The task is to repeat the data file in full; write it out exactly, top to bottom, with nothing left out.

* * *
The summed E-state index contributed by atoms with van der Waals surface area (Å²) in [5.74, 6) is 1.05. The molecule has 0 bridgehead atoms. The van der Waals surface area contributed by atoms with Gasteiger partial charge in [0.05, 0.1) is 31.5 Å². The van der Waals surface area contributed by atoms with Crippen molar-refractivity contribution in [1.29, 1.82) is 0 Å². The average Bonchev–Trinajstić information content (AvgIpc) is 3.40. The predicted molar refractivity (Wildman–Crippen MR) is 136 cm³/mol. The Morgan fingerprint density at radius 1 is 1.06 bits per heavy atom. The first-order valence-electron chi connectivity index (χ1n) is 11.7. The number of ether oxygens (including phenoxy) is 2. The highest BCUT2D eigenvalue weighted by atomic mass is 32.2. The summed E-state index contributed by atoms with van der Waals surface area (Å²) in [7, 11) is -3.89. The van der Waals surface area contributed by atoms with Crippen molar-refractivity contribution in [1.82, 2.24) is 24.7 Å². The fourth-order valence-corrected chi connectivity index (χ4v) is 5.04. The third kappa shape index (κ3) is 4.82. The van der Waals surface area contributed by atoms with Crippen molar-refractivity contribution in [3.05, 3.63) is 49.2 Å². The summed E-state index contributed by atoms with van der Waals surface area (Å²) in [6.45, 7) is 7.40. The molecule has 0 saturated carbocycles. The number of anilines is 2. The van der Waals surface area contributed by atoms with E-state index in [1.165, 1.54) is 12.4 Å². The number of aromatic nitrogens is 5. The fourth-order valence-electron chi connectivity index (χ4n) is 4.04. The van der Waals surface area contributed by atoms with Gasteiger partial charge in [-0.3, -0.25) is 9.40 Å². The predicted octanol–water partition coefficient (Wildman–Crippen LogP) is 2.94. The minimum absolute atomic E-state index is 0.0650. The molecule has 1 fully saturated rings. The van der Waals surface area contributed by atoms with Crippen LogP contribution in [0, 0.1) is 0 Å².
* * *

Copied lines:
The summed E-state index contributed by atoms with van der Waals surface area (Å²) in [5.74, 6) is 1.05. The molecule has 0 bridgehead atoms. The van der Waals surface area contributed by atoms with Gasteiger partial charge in [0.05, 0.1) is 31.5 Å². The van der Waals surface area contributed by atoms with Crippen molar-refractivity contribution in [1.29, 1.82) is 0 Å². The average Bonchev–Trinajstić information content (AvgIpc) is 3.40. The predicted molar refractivity (Wildman–Crippen MR) is 136 cm³/mol. The Morgan fingerprint density at radius 1 is 1.06 bits per heavy atom. The first-order valence-electron chi connectivity index (χ1n) is 11.7. The number of ether oxygens (including phenoxy) is 2. The highest BCUT2D eigenvalue weighted by atomic mass is 32.2. The summed E-state index contributed by atoms with van der Waals surface area (Å²) in [7, 11) is -3.89. The van der Waals surface area contributed by atoms with Crippen molar-refractivity contribution in [1.82, 2.24) is 24.7 Å². The fourth-order valence-corrected chi connectivity index (χ4v) is 5.04. The third kappa shape index (κ3) is 4.82. The van der Waals surface area contributed by atoms with Crippen molar-refractivity contribution in [3.05, 3.63) is 49.2 Å². The summed E-state index contributed by atoms with van der Waals surface area (Å²) in [6.45, 7) is 7.40. The molecule has 0 saturated carbocycles. The number of anilines is 2. The van der Waals surface area contributed by atoms with E-state index in [1.165, 1.54) is 12.4 Å². The number of aromatic nitrogens is 5. The fourth-order valence-electron chi connectivity index (χ4n) is 4.04. The van der Waals surface area contributed by atoms with Gasteiger partial charge in [-0.3, -0.25) is 9.40 Å². The predicted octanol–water partition coefficient (Wildman–Crippen LogP) is 2.94. The minimum absolute atomic E-state index is 0.0650. The molecule has 1 fully saturated rings. The van der Waals surface area contributed by atoms with Crippen LogP contribution in [0, 0.1) is 0 Å².